[Catalyst] Re: flash with DBIC session storage

A. Pagaltzis pagaltzis at gmx.de
Mon Jul 30 12:17:40 GMT 2007

Hi Bill,

* Bill Moseley <moseley at hank.org> [2007-07-29 00:05]:
> On Sat, Jul 28, 2007 at 11:21:56PM +0200, A. Pagaltzis wrote:
> >> User visits page A.
> >> User visits page B in another tab.
> >> User submits form A.
> >> User submits form B.
> >> A updates the flash.
> >> B updates the flash.
> >> Page A2 loads with whatever flash won.
> >> Page B2 loads with whatever flash won.
> >
> >Keeping implicit state on the server blows. News at 11.
> >
> >(The right way: don’t use flash. Put the stuff somewhere where
> >you can give it a URI and send the user to that address.)
> So simple case: client posts which updates a user "Foo".  You
> redirect after post and want to display 'User "Foo" was
> updated' (or something you need to store server-side between
> the post and the redirect).


> What's your approach? Always pass around a session id in the
> URL? On redirects pass an unique id to get at that
> request-specific message?

The latter – or neither.

If it’s just to show the user a canned message, I’d probably add
a query parameter to the URI and be done with it. For any small
predetermined data set (eg. a handful of flags), I’d simply
encode the state right into the URI.

Putting a unique ID in the URI is the right approach for anything
that you actually need to store on the server somewhere – eg. for
multi-page forms.

The only use I have for the session ID is as an auth token (and
then only because HTTP auth is *still* broken in browsers… argh!
sigh). I never store anything but credentials in the session.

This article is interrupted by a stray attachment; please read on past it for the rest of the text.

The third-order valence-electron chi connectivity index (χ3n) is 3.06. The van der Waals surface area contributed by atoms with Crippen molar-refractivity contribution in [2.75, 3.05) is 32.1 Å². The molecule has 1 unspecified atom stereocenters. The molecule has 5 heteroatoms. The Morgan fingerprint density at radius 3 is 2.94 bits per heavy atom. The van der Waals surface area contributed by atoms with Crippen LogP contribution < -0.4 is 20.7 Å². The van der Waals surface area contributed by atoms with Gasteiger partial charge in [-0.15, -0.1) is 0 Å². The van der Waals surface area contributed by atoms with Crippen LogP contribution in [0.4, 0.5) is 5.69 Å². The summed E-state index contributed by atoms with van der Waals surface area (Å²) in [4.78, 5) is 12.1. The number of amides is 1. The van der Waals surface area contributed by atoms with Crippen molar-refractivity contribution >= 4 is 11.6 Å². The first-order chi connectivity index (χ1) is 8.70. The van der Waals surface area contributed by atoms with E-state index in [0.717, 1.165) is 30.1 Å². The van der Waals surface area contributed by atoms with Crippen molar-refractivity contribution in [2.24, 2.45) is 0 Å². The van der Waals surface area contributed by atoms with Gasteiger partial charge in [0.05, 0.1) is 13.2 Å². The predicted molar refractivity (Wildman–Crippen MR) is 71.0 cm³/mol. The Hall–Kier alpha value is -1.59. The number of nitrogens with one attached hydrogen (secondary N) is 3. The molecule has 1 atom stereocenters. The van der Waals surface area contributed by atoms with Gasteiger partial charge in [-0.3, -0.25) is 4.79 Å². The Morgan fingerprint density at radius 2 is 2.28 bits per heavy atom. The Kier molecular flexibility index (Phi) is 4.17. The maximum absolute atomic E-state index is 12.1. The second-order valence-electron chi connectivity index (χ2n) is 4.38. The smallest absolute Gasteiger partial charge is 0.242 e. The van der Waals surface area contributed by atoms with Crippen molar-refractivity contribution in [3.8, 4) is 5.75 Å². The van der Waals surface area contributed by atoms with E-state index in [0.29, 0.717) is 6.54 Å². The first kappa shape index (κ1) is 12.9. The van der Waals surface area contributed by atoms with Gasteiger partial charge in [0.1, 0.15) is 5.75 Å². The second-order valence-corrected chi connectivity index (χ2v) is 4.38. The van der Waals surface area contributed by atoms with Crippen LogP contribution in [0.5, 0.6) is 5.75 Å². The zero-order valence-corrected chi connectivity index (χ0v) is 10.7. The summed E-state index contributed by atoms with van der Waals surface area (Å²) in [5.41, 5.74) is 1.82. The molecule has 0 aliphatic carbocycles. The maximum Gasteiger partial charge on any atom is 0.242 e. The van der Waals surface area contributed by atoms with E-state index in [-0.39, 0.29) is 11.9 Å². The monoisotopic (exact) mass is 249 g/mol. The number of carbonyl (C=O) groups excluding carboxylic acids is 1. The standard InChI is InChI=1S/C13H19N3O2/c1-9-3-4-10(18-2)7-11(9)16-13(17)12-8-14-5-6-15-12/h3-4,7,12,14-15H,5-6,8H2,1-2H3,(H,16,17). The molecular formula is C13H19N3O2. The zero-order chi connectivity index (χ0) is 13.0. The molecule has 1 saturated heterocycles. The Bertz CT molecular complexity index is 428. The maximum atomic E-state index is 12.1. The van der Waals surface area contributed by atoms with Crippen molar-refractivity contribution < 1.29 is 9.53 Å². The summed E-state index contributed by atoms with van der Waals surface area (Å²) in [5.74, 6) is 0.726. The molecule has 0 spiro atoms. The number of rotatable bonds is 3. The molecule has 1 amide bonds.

A point regarding the URIs constructed by the server: I’d usually
include a timestamp-ish token and a hash value in the URI. The
hash is taken over the unique ID or query params or whatever
other state data is there, plus the timestamp, plus a server-side

The secret ensures that this hash can only be generated correctly
by the server, so the authenticity of a URI can be verified. The
timestamp, verified by the hash, allows any expiry testing to
happen by just looking at the URI, without ever hitting the
database (or other session storage backend) at all.

It has to be mentioned that the resulting URIs aren’t exactly
pretty. (A 128-bit hash takes 22 digits to encode in base 64 (10
digits + 26 uppercase letters + 26 lowercase + underscore +
hyphen = 64 symbols). That’s not a _huge_ amount of cruft,
fortunately, but enough to irritate a bit. However that should be
irrelevant if you use clean URIs for any pages that represent
non-ephemeral things (as well you should).

> If so, how do you manage orphans, say if the redirect never
> happens?

How do you manage orphaned sessions? :-)

With all approaches, there is transient state on the server that
needs to be managed as such, so implementation-wise there isn’t
much discrepancy. The difference is only in whether that state is

When it is, the application fits better into HTTP and you get to
do things like end the request cycle with a 301 or 410 before you
do any I/O at all.

Aristotle Pagaltzis // <http://plasmasturm.org/>

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